Sep 2, 2022
Today, we get to talk about a
very fun concept known as the cobra effect or the cobra problem. It
is something I included in my upcoming book,
What Your Employees Need and
Can’t Tell You, and I
was very surprised at some of the early readers who work in the
field and wrote comments like “WOW!” or called out this concept by
name in their endorsement blurbs for the book.
As I have said on the show
before, there are hundreds of concepts, biases and heuristics in
behavioral economics and behavioral science that are impacting our
actions every day – it is near impossible to keep up with all of
them, and sometimes you find a little golden nugget like this one
which can be a new discovery for people even when they are experts
in the field. I’m definitely not saying that I am the first person
to talk about it or that no one knows about it. Rather, when I
realized that it might be a little more obscure than I thought, it
became a clear contender for its own dedicated episode sooner than
later – plus it is awesome and the story of how it got that name is
really interesting. Wanna hear that story and how you can use the
cobra effect in business? Listen in…
- [00:41] Today, we get to talk
about a very fun concept known as the cobra effect or the cobra
problem. It is something I included in my upcoming book,
What Your Employees Need and
Can’t Tell You.
- [03:18] It all started way back
when the British ruled India and the city of Delhi was infested
with cobras. In order to help with the problem, the British set up
a bounty and would pay anyone who brought in a cobra skin to help
clean up the streets and keep people safe…but things didn’t work
out quite as intended.
- [04:45] And while the effect
got its namesake from this cobra incident, it is by no means an
isolated problem. Apparently, there was a very similar problem in
Hanoi in 1902 when the French put in their sewer system, which
essentially became a rat superhighway.
- [06:21] Just like the cobras,
when the French got wise of the scheme, they did away with the
bounty and everyone let their rats go free creating an even worse
(quickly multiplying) problem.
- [07:49] Our next example comes
from Bogota, Colombia, which tried to cut down on pollution and
congestion on the roads in 2008 by limiting how often you could
- [09:42] In my research I also
found a story where the government of Quebec gave considerably more
money to mental health programs than to orphanages from 1940-1960.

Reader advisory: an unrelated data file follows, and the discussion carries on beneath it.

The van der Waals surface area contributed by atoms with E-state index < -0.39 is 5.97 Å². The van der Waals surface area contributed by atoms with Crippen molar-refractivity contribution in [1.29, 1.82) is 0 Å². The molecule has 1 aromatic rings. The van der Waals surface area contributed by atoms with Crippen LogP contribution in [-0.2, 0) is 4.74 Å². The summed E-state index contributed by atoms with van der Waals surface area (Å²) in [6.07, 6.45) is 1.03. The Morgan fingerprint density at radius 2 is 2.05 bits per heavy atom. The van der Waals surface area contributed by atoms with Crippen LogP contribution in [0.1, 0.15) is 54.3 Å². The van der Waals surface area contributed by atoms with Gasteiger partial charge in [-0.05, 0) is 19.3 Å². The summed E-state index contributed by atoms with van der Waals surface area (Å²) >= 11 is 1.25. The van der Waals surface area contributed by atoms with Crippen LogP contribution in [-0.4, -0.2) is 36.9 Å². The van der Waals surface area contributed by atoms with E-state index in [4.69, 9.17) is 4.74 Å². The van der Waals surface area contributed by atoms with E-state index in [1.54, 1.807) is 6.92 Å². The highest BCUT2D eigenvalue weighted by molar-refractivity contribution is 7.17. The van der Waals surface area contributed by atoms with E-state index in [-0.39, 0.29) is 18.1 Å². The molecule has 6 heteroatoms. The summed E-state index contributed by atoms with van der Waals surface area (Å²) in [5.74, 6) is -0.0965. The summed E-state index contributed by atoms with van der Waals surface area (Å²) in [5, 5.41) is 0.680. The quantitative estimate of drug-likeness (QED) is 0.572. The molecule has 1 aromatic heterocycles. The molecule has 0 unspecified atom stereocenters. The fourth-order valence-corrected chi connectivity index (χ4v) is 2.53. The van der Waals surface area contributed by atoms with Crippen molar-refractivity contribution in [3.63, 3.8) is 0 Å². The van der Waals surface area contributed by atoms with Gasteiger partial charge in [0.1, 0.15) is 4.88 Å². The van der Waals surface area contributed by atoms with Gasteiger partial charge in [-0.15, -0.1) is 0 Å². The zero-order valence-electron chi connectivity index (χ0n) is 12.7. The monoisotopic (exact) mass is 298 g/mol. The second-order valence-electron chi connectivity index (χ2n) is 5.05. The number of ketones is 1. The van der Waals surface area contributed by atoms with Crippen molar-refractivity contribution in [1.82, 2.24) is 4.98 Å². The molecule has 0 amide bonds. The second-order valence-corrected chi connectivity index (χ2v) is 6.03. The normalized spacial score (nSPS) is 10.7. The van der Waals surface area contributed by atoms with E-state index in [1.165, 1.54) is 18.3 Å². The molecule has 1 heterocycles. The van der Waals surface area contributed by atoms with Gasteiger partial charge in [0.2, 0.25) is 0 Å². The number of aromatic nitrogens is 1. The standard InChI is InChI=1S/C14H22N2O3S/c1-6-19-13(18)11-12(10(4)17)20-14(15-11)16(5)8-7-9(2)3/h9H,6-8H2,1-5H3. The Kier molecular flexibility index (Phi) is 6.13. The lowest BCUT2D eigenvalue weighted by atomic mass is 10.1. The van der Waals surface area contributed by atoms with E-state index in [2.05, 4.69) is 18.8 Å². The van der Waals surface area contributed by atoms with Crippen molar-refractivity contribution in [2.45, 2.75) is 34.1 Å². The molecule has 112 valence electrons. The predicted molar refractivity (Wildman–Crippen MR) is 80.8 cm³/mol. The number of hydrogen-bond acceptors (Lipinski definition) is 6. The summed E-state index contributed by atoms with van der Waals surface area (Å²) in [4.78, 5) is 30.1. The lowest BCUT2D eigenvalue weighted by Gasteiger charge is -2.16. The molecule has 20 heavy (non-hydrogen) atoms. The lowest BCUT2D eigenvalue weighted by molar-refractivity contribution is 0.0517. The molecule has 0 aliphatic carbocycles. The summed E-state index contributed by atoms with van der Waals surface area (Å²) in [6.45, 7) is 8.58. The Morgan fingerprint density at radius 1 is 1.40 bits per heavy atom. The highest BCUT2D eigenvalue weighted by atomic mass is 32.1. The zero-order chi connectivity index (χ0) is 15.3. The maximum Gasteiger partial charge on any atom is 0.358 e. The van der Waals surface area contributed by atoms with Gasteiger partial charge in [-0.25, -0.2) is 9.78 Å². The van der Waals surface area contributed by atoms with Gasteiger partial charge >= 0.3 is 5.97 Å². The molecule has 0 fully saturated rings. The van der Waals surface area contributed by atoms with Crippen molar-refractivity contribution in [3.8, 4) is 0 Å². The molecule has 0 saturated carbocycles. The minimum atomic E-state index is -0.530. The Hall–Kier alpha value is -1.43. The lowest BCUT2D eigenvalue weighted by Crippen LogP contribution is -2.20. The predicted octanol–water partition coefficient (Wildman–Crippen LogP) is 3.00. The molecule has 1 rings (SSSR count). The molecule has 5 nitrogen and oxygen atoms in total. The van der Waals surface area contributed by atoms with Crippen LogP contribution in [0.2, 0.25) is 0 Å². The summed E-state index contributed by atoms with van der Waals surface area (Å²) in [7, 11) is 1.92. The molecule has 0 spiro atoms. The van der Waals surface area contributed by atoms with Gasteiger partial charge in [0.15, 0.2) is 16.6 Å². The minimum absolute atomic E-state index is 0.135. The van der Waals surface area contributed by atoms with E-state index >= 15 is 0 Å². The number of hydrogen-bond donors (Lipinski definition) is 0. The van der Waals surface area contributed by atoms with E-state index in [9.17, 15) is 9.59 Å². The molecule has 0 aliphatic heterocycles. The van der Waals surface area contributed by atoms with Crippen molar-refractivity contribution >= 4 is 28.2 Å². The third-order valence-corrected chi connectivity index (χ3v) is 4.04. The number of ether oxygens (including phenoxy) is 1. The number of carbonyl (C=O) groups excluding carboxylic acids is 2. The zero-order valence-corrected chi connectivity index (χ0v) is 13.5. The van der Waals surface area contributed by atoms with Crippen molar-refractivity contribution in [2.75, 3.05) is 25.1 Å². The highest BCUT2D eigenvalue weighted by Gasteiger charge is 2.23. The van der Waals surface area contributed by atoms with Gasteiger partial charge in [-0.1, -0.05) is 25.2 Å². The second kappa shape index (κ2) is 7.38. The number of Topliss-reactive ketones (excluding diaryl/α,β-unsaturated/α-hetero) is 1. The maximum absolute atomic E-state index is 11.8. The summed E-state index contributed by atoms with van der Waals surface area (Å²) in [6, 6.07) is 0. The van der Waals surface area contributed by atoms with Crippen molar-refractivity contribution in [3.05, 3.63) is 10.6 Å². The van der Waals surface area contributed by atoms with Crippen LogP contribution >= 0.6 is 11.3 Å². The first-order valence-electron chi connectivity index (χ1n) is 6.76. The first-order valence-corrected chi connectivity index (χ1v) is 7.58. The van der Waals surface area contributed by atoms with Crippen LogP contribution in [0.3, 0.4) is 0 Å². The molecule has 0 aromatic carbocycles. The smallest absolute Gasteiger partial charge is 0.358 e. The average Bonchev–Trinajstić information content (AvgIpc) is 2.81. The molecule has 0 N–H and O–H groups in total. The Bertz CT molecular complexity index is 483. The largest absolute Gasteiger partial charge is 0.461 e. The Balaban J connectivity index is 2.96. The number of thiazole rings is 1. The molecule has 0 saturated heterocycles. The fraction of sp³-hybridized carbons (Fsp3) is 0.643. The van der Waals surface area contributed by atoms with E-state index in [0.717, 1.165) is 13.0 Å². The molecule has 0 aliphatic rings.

So, to try and help those orphaned children who otherwise would
have had nowhere to go, the Catholic Church of Quebec reportedly
misdiagnosed many children with mental illnesses to get more
- [11:10] The main lesson from
the cobra effect is that “no loophole goes unexploited.” Incentives
are great and they can absolutely work, but you need to be really
thoughtful about what someone might do to benefit from whatever you
- [12:16] It is always so
important to look beyond the surface solution and consider the
problem you are really solving before you move forward with a
course of action. When you think about the problem, it is important
to get out of your own perspective and understand what someone
really needs and what is practical for them.
- [13:58] You need to consider
the problem you are trying to solve AND how it lines up with the
real behavior of other people, as well as what they have control
over and what you have control over in the new world you are
proposing. Nudges and other tactics can only get you so far. You
also have to really get out of your own way and think about how
someone might see this differently than you.
- [15:41] There are lots of valid
and useful incentives and not everyone is going to take advantage
of the loophole or even see it…but if the loophole is big enough
and there are enough people willing to jump through it that can be
a time where your solution makes the problem worse.
- [17:42] Every decision has an
impact – even the decision to do nothing – and changing one thing
can change many things that are related even if you don’t think
about them (and it isn’t always in a positive way).
- [19:11] It is important to
spend some more time thinking about those possible loopholes, and
it is important to get into the mindset of the person who would be
in the situation.
- [19:49] The ability to be “in
the moment” with someone else, to empathize and imagine we are part
of that experience and show “How might we?” is so valuable and such
an amazing skill. When you put yourself in that space, you can
think differently, and that is really helpful when you are looking
for exploitable loopholes.
- [21:03] Melina shares questions
you should ask if you are considering implementing a payout (use
your free worksheet to follow along).
- [22:19] Even small incentives
can cause people to look for loopholes and to find opportunities
for their own benefit.
- [25:38] Rules need to be put in
place to adjust for possible loopholes. Maybe there are
restrictions that need to go in place, but if there are too many
restrictions, take a moment to consider if the plan is a good one
or if it is time to go back to the drawing board.
- [27:54] It is better to be
thoughtful about these loopholes and restrictions up front instead
of looking back after the fact and regretting the choices you could
have made differently once you have the power of
- [29:02] If you haven’t already,
will you consider pre-ordering a copy of my upcoming book,
What Your Employees Need and Can’t Tell
You? In it, I talk
about the cobra effect, and so many other important concepts from
behavioral science and how they can be applied to business to help
teams work and communicate better together.
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